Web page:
CHARLESTON, WV (NEWS RELEASE) – He started his career as a correctional officer in 1984, and survived the New Year’s Day riot at the Moundsville penitentiary two years later. Now Mike Coleman will oversee West Virginia’s prison system.
Governor Jim Justice on Tuesday named Coleman acting Commissioner of Corrections, succeeding a retiring Loita Butcher. Most recently, Coleman has been Deputy Director of Correctional Operations for Military Affairs and Public Safety Secretary Jeff Sandy.
“I am honored and humbled to be appointed by Gov. Justice to lead the nearly 2,400 employees of the Division of Corrections,” Coleman said. “I am looking forward to working with employees from all levels across the agency and with Cabinet Secretary Jeff Sandy, to continue to seek improvements in working conditions and pay for our employees and operational efficiencies with our counterparts at the Regional Jail Authority and Division of Juvenile Services.”
The Division of Corrections is the largest agency within the Cabinet Department of Military Affairs and Public Safety, with nearly 2,400 full-time employees and a $255 million budget. It operates 16 facilities around the state, including the maximum-security Mount Olive Correctional Complex and several work-release centers.
More than 7,100 adult offenders are currently sentenced to the Division of Corrections, which also supervises the state’s parolees. DOC oversees Correctional Industries, which supplies goods and services to state agencies, county school systems, and county and local governments.
Coleman served as a correctional officer for more than a decade. He was among several officers taken hostage during the 1986 riot; all were ultimately released. Coleman resumed his post at the W.Va. Penitentiary, rising to the rank of sergeant and becoming commander of the Protective Custody Unit and a training officer.
Coleman has also been a member of the Corrections Emergency Response Team (CERT). Promoted to lieutenant in 1992, Coleman oversaw Corrections Academy training for its basic, firearms and use of force coursework. When the state opened the Mount Olive in 1995, Coleman was named executive assistant to the warden. He served in several administrative posts at that facility, including as acting warden for more than a year.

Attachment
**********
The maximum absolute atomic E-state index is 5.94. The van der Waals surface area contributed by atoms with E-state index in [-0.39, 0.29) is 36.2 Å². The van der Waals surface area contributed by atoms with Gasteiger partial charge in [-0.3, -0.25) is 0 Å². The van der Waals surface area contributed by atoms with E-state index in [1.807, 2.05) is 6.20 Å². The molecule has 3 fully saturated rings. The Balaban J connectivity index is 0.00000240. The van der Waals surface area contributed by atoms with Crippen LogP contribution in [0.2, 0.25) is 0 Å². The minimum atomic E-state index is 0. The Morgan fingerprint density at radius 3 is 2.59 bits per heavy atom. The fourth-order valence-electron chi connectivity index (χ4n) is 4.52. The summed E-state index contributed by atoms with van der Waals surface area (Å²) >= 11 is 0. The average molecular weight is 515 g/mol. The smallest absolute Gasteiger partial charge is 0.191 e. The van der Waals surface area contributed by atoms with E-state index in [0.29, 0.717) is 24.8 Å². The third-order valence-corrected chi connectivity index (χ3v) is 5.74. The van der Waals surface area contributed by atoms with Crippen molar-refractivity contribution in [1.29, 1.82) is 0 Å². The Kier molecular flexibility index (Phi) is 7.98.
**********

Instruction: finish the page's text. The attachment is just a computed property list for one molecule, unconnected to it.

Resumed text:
The leadership at Corrections tapped Coleman for a series of statewide roles starting in 2005, when he was named DOC’s Director of Security. He went on to serve as Assistant Commissioner in 2013, overseeing wardens and administrators, and as Deputy Commissioner in 2015. Secretary Sandy added him to the department’s leadership team earlier this year to assist with the ongoing consolidation and streamlining of West Virginia’s correctional agencies.
Coleman has pursued best-practices training throughout his DOC career. He is a member or is otherwise affiliated with Kairos Prison Ministry, the American Correctional Association, the Correctional Peace Officers Foundation, and the National Tactical Officers Association.
Butcher became the first woman to oversee West Virginia’s prison system when Governor Justice appointed her acting commissioner in March. She too was a veteran of the agency, having most previously served as assistant commissioner and chief of staff. She first joined the Division of Corrections in March 1994, and her career in law enforcement and public safety spanned more than three decades. She was recently honored as a “West Virginia Wonder Woman” by WV Living magazine. She retired Oct. 31.